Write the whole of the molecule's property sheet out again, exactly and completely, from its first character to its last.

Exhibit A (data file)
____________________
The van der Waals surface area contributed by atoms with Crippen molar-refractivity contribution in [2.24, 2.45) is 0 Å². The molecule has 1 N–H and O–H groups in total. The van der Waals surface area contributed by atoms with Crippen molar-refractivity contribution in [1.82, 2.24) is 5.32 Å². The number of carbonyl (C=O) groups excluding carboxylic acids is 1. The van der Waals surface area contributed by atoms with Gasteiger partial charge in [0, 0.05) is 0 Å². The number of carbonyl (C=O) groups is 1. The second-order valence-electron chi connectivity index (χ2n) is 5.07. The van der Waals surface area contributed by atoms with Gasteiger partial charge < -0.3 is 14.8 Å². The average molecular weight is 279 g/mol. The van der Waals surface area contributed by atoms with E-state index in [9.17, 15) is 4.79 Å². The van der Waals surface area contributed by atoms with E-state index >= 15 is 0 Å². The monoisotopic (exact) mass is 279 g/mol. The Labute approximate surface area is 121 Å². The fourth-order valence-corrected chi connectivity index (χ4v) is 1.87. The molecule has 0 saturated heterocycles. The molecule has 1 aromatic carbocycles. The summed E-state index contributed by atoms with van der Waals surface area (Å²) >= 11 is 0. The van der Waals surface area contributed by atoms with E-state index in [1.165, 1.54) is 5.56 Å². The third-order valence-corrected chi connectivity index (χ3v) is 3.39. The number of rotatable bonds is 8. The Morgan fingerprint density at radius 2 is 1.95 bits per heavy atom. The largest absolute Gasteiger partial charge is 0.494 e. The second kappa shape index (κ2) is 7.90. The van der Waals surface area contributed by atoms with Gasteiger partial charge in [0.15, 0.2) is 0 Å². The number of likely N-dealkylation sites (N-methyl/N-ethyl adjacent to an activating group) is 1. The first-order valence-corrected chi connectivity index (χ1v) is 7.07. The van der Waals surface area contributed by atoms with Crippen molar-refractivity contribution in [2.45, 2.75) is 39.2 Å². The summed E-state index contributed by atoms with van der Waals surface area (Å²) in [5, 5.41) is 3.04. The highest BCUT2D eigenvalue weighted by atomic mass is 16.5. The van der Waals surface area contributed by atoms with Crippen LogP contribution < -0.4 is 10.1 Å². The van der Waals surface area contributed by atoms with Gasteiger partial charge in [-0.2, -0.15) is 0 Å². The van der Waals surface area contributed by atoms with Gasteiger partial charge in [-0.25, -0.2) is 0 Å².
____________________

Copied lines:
The van der Waals surface area contributed by atoms with Crippen molar-refractivity contribution in [2.24, 2.45) is 0 Å². The molecule has 1 N–H and O–H groups in total. The van der Waals surface area contributed by atoms with Crippen molar-refractivity contribution in [1.82, 2.24) is 5.32 Å². The number of carbonyl (C=O) groups excluding carboxylic acids is 1. The van der Waals surface area contributed by atoms with Gasteiger partial charge in [0, 0.05) is 0 Å². The number of carbonyl (C=O) groups is 1. The second-order valence-electron chi connectivity index (χ2n) is 5.07. The van der Waals surface area contributed by atoms with Gasteiger partial charge < -0.3 is 14.8 Å². The average molecular weight is 279 g/mol. The van der Waals surface area contributed by atoms with E-state index in [9.17, 15) is 4.79 Å². The van der Waals surface area contributed by atoms with E-state index >= 15 is 0 Å². The monoisotopic (exact) mass is 279 g/mol. The Labute approximate surface area is 121 Å². The fourth-order valence-corrected chi connectivity index (χ4v) is 1.87. The molecule has 0 saturated heterocycles. The molecule has 1 aromatic carbocycles. The summed E-state index contributed by atoms with van der Waals surface area (Å²) >= 11 is 0. The van der Waals surface area contributed by atoms with E-state index in [1.165, 1.54) is 5.56 Å². The third-order valence-corrected chi connectivity index (χ3v) is 3.39. The number of rotatable bonds is 8. The Morgan fingerprint density at radius 2 is 1.95 bits per heavy atom. The largest absolute Gasteiger partial charge is 0.494 e. The second kappa shape index (κ2) is 7.90. The van der Waals surface area contributed by atoms with Gasteiger partial charge in [0.15, 0.2) is 0 Å². The number of likely N-dealkylation sites (N-methyl/N-ethyl adjacent to an activating group) is 1. The first-order valence-corrected chi connectivity index (χ1v) is 7.07. The van der Waals surface area contributed by atoms with Crippen molar-refractivity contribution in [2.45, 2.75) is 39.2 Å². The summed E-state index contributed by atoms with van der Waals surface area (Å²) in [5, 5.41) is 3.04. The highest BCUT2D eigenvalue weighted by atomic mass is 16.5. The van der Waals surface area contributed by atoms with Crippen LogP contribution < -0.4 is 10.1 Å². The van der Waals surface area contributed by atoms with Gasteiger partial charge in [-0.2, -0.15) is 0 Å². The van der Waals surface area contributed by atoms with Gasteiger partial charge in [-0.25, -0.2) is 0 Å².